day 41.

I think it’s safe to say that my season of waiting has ended. It was so reassuring to have God’s voice speak so clearly about the direction we’re supposed to take. It’s also terrifying at the same time because it will require that we have “faith to move mountains” in a lot of areas of our lives. Despite the scary reality of the situation (in a lot respects), I have this crazy peace. I definitely have those moments when I worry or I doubt, but I know that God has prepared us for this opportunity, and I want it.

At the same time that we learned and accepted the upcoming changes, we were studying the Israelites crossing the Jordan. They had just wandered for 40 years. Their beloved leader had died. Now Joshua was appointed to be their leader. He enthusiastically took up the call. Having a good report from the spies, Joshua was prepared to take the land that God had promised to His people. There was just one thing between the people and their land: the Jordan River.

There’s about a four-month period of a flood season for the Jordan. Any other time of the year, it is relatively shallow. During the flood season, the water can be between 10 and 17 feet deep. The width of the river varies between 90 to 100 feet. Of course, God calls them to cross the Jordan during its flood season.

God gives the specific instructions. The priests with the Ark of the Covenant will go before the nearly two million people. They will dip their feet in the water and the water will be “cut off, and the waters which are flowing down from above shall stand in one heap.” (Joshua 3:13). Then, the people will cross the Jordan on dry land. These are the instructions that God gives them.

Not to build a dam themselves.

Not to wait until the dry season.

Not to find a place that’s more convenient for getting across.

As we know, God does what He says He will do: His people, all of them, cross on dry land. He does this because He wants His people to believe that He will do greater things in the land of Canaan:

Joshua said, “By this you shall know that the living God is among you, and that He will assuredly dispossess from before you the Canaanite, the Hittite, the Perizzite, the Girgashite, the Amorite, and the Jebusite.” (Joshua 3:10)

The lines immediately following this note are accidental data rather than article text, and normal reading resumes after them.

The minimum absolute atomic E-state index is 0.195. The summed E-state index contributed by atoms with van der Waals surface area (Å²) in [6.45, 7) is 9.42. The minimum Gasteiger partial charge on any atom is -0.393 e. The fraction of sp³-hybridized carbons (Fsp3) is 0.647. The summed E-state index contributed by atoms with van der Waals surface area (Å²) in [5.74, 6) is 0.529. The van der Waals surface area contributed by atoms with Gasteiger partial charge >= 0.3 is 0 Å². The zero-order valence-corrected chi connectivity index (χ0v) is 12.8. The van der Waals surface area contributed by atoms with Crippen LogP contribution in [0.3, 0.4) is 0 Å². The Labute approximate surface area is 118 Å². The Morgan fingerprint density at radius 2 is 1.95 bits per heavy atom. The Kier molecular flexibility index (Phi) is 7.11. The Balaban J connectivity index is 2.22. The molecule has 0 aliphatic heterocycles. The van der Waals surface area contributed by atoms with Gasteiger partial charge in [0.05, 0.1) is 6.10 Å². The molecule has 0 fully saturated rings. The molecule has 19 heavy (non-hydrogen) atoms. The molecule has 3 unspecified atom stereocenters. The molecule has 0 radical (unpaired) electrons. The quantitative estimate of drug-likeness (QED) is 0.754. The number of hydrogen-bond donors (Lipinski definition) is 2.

God does something extraordinary to prove to them that He will take care of them with even bigger things. Not that God hasn’t already proven Himself to them time and time again throughout the 40 years. (Remember the manna and quail?)

Sometimes God calls us to have the faith that He will do extraordinary things so that we’re prepared for the next phenomenal thing He wants to do. He doesn’t ask us to do any miracles. Just that we would have the faith that He will do the miracle. It’s not about us, our abilities, our skills, our knowledge, or any of that. It’s about God continually wanting to prove that He is our God.

So in our new situation, my prayer has become: Lord, will You give me the faith to believe that You will move the Jordan again?


2 thoughts on “day 41.

  1. Carla – I have never been to a blog site before so I did not know what to expect – is what I am reading all of what you have written (I’m quite impressed) – You have made me curious about blogging in general (perhaps it might be something for me to do ??)

    In any case I will hopfully set my eyes on this site periodically and see what you are “thinking”


  2. Yeah, a blog is a place to write all kinds of things. Some people write on cooking or TV or whatever. This blog originally started as a place for me to log inspirational things (moments, poems, hymns, quotes, songs) that i found (sort of as a writing exercise as well as an opportunity to “think of these things”), but has become a place for me to explore the scriptures and how they apply to specific moments of my day or what I’m going through. As you can probably tell, I don’t actually write every day, but I’m try to be consistent about it (at least 2-3 times per week).

    I think a blog would be a great thing for you! 🙂

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